author = "Mcclain, {Donald A.} and Thomas Alexander and Cooksey, {Robert C.} and Robert Considine",
year = "2000",
doi = "10.1210/en.141.6.1999",
language = "English",
volume = "141",
pages = "1999--2002",
journal = "Endocrinology",
issn = "0013-7227",
publisher = "The Endocrine Society",
number = "6",

}

TY - JOUR

T1 - Hexosamines stimulate leptin production in transgenic mice

AU - Mcclain, Donald A.

AU - Alexander, Thomas

AU - Cooksey, Robert C.

AU - Considine, Robert

PY - 2000

Y1 - 2000

N2 - Hexosamine flux has been shown to mediate aspects of nutrient sensing in insulin sensitive tissues and has been hypothesized to represent a satiety signal that results in shunting of fuel toward storage as fat. It has been recently reported that in vitro treatment of fat and muscle cells with hexosamines and acute glucosamine infusion in intact rats stimulate leptin secretion. In order to investigate the effects of chronic, physiologic increases in hexosamine flux on leptin we have examined leptin mRNA and serum leptin in mice overexpressing the rate-limiting enzyme for hexosamine synthesis, GFA, in muscle and fat. Increased levels of UDP-N-acetylglucosamine, the principal end-product of the hexosamine pathway were seen in transgenic fat, consistent with the overexpression of GFA. After overnight fasting, the transgenic mice were hyperleptinemic compared to littermate controls (4.5 ± 0.5 ng/ml in transgenic, 2.8 ± 0.2 in control, p = 0.005) despite equal body weights. In the random-fed state, the leptin levels of control mice increased to 4.1 ± 0.5 ng/ml (p = 0.01) whereas the leptin levels in the transgenics did not increase any further (3.7 ± 0.4 ng/ml). Leptin mRNA levels were also increased in transgenic fat (2.7 ± 0.6 in transgenic compared to 0.8 ± 0.2 in control, arbitrary units normalized to actin, p < 0.007). Despite increased leptin, the transgenic animals did not have lower body fat content. We conclude that hexosamine flux in fat regulates leptin synthesis and secretion.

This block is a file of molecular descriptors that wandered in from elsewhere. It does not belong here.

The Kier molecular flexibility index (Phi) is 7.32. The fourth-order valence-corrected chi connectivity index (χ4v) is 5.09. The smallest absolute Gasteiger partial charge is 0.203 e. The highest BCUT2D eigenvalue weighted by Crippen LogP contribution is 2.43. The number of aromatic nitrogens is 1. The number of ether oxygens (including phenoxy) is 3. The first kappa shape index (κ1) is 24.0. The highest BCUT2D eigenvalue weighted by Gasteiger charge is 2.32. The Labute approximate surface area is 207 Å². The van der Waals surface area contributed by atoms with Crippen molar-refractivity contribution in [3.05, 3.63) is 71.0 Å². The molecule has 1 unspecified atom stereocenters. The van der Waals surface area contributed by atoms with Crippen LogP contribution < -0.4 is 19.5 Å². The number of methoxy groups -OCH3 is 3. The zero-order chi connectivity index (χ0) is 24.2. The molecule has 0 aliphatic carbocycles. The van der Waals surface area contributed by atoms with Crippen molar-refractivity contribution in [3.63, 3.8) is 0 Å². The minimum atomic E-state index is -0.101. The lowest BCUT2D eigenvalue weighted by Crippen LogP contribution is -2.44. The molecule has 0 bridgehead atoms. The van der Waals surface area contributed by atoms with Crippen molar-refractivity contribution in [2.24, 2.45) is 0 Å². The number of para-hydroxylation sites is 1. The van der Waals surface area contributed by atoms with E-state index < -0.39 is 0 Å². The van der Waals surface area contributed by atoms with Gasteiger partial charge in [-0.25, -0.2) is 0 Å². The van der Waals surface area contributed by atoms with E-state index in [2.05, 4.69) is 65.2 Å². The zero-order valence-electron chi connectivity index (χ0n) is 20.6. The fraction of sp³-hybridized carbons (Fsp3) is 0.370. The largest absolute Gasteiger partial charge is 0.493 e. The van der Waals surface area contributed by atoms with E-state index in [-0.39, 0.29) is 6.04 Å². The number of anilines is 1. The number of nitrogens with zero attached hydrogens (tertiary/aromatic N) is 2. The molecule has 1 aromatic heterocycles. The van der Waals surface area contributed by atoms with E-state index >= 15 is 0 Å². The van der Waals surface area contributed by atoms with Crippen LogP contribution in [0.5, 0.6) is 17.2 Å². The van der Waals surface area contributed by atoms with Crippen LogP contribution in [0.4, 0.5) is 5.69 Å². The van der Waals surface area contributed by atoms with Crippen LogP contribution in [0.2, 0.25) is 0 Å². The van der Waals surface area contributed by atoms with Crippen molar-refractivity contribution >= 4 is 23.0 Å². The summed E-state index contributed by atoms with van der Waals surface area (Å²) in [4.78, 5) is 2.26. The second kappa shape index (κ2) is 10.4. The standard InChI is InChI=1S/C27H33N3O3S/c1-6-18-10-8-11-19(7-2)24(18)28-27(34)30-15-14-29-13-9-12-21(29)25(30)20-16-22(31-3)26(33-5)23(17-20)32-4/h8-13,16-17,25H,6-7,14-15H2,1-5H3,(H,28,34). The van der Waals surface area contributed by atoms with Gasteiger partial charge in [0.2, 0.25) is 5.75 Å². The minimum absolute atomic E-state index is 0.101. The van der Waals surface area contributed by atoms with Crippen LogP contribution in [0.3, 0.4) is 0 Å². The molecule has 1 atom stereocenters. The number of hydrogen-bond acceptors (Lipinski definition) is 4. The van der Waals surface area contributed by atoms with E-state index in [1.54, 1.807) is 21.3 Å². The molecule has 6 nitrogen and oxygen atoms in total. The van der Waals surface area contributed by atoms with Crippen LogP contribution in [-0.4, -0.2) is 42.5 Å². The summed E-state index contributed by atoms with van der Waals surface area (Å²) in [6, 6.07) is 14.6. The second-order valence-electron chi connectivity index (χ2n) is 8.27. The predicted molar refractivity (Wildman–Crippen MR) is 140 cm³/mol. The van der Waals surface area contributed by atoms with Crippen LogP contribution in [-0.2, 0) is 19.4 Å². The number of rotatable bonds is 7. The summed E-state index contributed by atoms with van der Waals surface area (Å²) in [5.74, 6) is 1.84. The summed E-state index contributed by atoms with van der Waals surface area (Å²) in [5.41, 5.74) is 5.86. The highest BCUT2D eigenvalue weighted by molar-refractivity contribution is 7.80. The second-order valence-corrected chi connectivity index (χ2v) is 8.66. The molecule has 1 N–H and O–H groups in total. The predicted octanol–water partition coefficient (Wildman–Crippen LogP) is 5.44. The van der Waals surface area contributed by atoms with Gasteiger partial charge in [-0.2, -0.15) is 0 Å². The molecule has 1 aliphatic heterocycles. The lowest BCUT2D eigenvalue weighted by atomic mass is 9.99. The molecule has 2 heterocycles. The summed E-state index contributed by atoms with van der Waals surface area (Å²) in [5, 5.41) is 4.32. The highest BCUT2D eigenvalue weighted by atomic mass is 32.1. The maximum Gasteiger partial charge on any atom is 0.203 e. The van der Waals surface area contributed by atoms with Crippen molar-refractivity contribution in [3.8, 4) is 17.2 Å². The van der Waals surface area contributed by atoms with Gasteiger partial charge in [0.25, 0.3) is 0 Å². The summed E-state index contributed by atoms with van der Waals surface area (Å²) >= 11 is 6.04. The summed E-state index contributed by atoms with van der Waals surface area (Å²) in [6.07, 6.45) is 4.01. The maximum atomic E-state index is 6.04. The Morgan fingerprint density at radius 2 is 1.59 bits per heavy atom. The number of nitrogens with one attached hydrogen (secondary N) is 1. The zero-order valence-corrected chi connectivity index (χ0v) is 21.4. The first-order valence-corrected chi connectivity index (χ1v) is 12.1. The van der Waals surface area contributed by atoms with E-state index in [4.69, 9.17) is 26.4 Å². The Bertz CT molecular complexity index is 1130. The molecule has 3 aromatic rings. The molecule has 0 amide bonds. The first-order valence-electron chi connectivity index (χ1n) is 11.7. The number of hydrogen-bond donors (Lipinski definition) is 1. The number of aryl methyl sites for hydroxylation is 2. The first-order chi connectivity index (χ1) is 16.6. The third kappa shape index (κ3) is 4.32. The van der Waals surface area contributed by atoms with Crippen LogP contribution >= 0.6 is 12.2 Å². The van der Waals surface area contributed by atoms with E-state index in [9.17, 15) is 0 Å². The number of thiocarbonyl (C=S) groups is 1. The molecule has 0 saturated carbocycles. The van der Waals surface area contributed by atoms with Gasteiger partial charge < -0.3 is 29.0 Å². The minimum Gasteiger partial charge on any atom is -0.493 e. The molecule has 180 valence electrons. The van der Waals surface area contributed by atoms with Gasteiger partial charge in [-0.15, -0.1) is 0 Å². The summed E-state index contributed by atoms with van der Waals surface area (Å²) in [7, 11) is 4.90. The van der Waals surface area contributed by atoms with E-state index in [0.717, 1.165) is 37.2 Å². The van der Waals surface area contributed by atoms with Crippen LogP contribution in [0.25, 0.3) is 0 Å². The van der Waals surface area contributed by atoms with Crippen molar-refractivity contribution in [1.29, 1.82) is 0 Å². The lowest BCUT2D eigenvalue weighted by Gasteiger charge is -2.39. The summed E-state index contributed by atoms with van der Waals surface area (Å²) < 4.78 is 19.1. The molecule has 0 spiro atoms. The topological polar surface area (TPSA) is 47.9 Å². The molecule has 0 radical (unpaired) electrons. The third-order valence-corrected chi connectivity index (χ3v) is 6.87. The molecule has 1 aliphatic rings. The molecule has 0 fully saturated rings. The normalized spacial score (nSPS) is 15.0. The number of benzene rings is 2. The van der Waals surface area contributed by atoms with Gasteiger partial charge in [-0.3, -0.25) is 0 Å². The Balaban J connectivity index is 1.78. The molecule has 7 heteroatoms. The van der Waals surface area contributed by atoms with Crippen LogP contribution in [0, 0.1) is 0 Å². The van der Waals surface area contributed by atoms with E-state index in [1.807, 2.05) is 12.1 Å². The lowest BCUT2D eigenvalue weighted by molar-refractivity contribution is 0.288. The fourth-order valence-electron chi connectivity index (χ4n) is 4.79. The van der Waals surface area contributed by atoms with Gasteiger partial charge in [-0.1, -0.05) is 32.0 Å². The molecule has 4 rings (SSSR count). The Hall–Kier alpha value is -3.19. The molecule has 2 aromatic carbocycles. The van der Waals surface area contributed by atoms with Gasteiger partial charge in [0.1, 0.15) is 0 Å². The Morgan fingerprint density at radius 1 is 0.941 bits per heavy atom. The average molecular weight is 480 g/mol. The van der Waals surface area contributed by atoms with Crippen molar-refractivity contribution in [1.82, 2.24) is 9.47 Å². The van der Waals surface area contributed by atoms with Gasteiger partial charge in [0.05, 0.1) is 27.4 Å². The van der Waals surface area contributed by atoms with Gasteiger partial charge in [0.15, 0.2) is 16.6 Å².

AB - Hexosamine flux has been shown to mediate aspects of nutrient sensing in insulin sensitive tissues and has been hypothesized to represent a satiety signal that results in shunting of fuel toward storage as fat. It has been recently reported that in vitro treatment of fat and muscle cells with hexosamines and acute glucosamine infusion in intact rats stimulate leptin secretion. In order to investigate the effects of chronic, physiologic increases in hexosamine flux on leptin we have examined leptin mRNA and serum leptin in mice overexpressing the rate-limiting enzyme for hexosamine synthesis, GFA, in muscle and fat. Increased levels of UDP-N-acetylglucosamine, the principal end-product of the hexosamine pathway were seen in transgenic fat, consistent with the overexpression of GFA. After overnight fasting, the transgenic mice were hyperleptinemic compared to littermate controls (4.5 ± 0.5 ng/ml in transgenic, 2.8 ± 0.2 in control, p = 0.005) despite equal body weights. In the random-fed state, the leptin levels of control mice increased to 4.1 ± 0.5 ng/ml (p = 0.01) whereas the leptin levels in the transgenics did not increase any further (3.7 ± 0.4 ng/ml). Leptin mRNA levels were also increased in transgenic fat (2.7 ± 0.6 in transgenic compared to 0.8 ± 0.2 in control, arbitrary units normalized to actin, p < 0.007). Despite increased leptin, the transgenic animals did not have lower body fat content. We conclude that hexosamine flux in fat regulates leptin synthesis and secretion.

UR - http://www.scopus.com/inward/record.url?scp=0034456222&partnerID=8YFLogxK

UR - http://www.scopus.com/inward/citedby.url?scp=0034456222&partnerID=8YFLogxK

U2 - 10.1210/en.141.6.1999

DO - 10.1210/en.141.6.1999

M3 - Article

C2 - 10830282

AN - SCOPUS:0034456222

VL - 141

SP - 1999

EP - 2002

JO - Endocrinology

JF - Endocrinology

SN - 0013-7227

IS - 6

ER -